In 2014, an iron age tunic was discovered along with a cache of artifacts that were previously frozen in a Norwegian glacier. The tunic was woven, had been patched several times, and had sleeves added after the original garment was made. More details about the textile and its construction are in this article, while the full archeological details are here, including the significance and interpretation of the find. Easier to digest is this video made about the reconstruction of the tunic, which shows both the original and the reconstruction.
It’s interesting to imagine what will survive the present age and how it will be interpreted in the future. We currently produce massive amounts of clothing to the point where, especially in Western culture, it is considered by some to be wasteful. The slow fashion movement is a reaction to clothing as an extension of consumerism, but I would also argue that knitters, crocheters, and weavers have long been rebelling against industrialized, consumer fashion. Handmade clothing (knit, crocheted, woven, hand stitched, handmade in any step of the process) is so much more than a utilitarian body covering or a fashion statement with all its cultural baggage – handmade clothing is all of that and more; a signifier of care and love from one person to another, a signifier of uncommon skills, and probably more that I’m not thinking of at the moment. Handmade clothing just means more than mass produced items, and not just because handmade clothing is unique.
I suspect I could continue along these lines for quite some time, so I’ll spare you by asking you to imagine future throw back Thursdays featuring garments you’ve made, handmade garments given to you, or your current personal wardrobe favorites that you would want to survive.
I’m reading Mary C Beaudry’s Findings – The Material Culture of Needlework and Sewing, which is a resource for archeologists to identify and contextualize findings of sewing and needlework. It’s a fascinating book, it’s everything I wished Big Cotton was (don’t waste your money on Big Cotton – it’s sensationalized & full of innaccuracy; I’ll send you my unfinished copy if you really want it). Beaudry does discuss knitting needles (unfortunately not many survive because the materials they were made from, like wood, tend to decay) so I went looking for images of ancient knitting needles using keywords for the finds they’ve been found in and instead discovered a mystery: the Roman dodecahedron.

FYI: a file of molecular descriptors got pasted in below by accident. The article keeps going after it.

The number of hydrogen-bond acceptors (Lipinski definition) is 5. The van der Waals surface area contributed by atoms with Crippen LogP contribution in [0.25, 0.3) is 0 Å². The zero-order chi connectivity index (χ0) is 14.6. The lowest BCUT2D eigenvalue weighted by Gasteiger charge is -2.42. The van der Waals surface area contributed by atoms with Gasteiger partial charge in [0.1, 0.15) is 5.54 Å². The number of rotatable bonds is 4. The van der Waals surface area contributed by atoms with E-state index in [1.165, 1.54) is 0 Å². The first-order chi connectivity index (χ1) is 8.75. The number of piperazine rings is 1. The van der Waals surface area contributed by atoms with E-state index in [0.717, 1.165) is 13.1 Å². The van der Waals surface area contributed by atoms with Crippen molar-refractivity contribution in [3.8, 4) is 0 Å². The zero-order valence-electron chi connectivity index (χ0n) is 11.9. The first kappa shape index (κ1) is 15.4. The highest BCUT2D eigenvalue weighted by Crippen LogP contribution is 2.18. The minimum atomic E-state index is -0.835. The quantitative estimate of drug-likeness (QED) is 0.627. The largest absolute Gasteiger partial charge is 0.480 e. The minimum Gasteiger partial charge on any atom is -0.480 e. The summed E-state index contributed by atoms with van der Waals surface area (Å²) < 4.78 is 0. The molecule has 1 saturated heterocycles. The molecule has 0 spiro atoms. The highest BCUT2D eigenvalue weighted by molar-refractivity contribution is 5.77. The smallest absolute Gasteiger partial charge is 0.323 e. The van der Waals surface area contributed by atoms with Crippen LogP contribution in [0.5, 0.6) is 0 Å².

Over 100 of these objects have been found, most made of bronze and in varying sizes, all over Europe. They are not mentioned in contemporary literature, so no one is really sure of their use – are they candle holders? Some kind of measuring device? Gaming dice? All of the above? In 2014, Martin Hallett (an amateur I can’t find much information about) 3D printed a Roman dodecahedron and … well, I’ll let him tell you the rest, which is knitting related, I promise!
That same year, another youtuber and knitter, ChertineP, ordered a 3D printed dodecahedron to try knitting glove fingers herself; her results:
Caveat for all of this: there is no archeological confirmation that some Roman dodecahedrons were used as spool knitters, at least not yet. It’s interesting to think that they could have been used this way, but without expert archeological analysis, which my cursory googling did not find, this is just speculation.